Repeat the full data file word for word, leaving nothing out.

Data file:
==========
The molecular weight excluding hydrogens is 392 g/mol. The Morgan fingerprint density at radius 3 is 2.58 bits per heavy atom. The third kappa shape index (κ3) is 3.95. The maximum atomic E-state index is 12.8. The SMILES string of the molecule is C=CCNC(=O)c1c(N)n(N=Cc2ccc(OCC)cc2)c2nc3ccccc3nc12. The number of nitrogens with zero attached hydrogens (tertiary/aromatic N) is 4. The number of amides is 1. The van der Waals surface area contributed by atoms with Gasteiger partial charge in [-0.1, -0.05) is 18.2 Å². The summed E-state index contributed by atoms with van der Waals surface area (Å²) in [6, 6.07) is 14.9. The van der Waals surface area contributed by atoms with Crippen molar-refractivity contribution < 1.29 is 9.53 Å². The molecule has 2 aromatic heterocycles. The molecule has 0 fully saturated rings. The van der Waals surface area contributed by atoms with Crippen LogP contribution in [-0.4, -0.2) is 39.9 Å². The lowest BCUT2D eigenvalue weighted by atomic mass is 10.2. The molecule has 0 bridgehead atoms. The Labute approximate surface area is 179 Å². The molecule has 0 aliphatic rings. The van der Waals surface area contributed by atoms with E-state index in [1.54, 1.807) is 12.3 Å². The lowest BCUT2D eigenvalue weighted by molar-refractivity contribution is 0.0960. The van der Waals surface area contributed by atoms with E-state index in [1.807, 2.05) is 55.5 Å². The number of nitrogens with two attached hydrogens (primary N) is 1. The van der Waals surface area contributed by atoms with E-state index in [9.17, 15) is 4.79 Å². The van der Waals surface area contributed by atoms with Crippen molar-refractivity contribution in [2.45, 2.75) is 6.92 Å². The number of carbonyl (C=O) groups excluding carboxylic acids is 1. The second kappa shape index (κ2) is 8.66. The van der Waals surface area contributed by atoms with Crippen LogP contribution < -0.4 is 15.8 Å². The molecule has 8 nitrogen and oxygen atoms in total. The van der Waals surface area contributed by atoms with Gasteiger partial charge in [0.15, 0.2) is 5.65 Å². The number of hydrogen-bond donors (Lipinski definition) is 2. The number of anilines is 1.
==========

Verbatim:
The molecular weight excluding hydrogens is 392 g/mol. The Morgan fingerprint density at radius 3 is 2.58 bits per heavy atom. The third kappa shape index (κ3) is 3.95. The maximum atomic E-state index is 12.8. The SMILES string of the molecule is C=CCNC(=O)c1c(N)n(N=Cc2ccc(OCC)cc2)c2nc3ccccc3nc12. The number of nitrogens with zero attached hydrogens (tertiary/aromatic N) is 4. The number of amides is 1. The van der Waals surface area contributed by atoms with Gasteiger partial charge in [-0.1, -0.05) is 18.2 Å². The summed E-state index contributed by atoms with van der Waals surface area (Å²) in [6, 6.07) is 14.9. The van der Waals surface area contributed by atoms with Crippen molar-refractivity contribution < 1.29 is 9.53 Å². The molecule has 2 aromatic heterocycles. The molecule has 0 fully saturated rings. The van der Waals surface area contributed by atoms with Crippen LogP contribution in [-0.4, -0.2) is 39.9 Å². The lowest BCUT2D eigenvalue weighted by atomic mass is 10.2. The molecule has 0 bridgehead atoms. The Labute approximate surface area is 179 Å². The molecule has 0 aliphatic rings. The van der Waals surface area contributed by atoms with E-state index in [1.54, 1.807) is 12.3 Å². The lowest BCUT2D eigenvalue weighted by molar-refractivity contribution is 0.0960. The van der Waals surface area contributed by atoms with E-state index in [1.807, 2.05) is 55.5 Å². The number of nitrogens with two attached hydrogens (primary N) is 1. The van der Waals surface area contributed by atoms with E-state index in [9.17, 15) is 4.79 Å². The van der Waals surface area contributed by atoms with Crippen molar-refractivity contribution in [2.45, 2.75) is 6.92 Å². The number of carbonyl (C=O) groups excluding carboxylic acids is 1. The second kappa shape index (κ2) is 8.66. The van der Waals surface area contributed by atoms with Crippen LogP contribution < -0.4 is 15.8 Å². The molecule has 8 nitrogen and oxygen atoms in total. The van der Waals surface area contributed by atoms with Gasteiger partial charge in [0.15, 0.2) is 5.65 Å². The number of hydrogen-bond donors (Lipinski definition) is 2. The number of anilines is 1.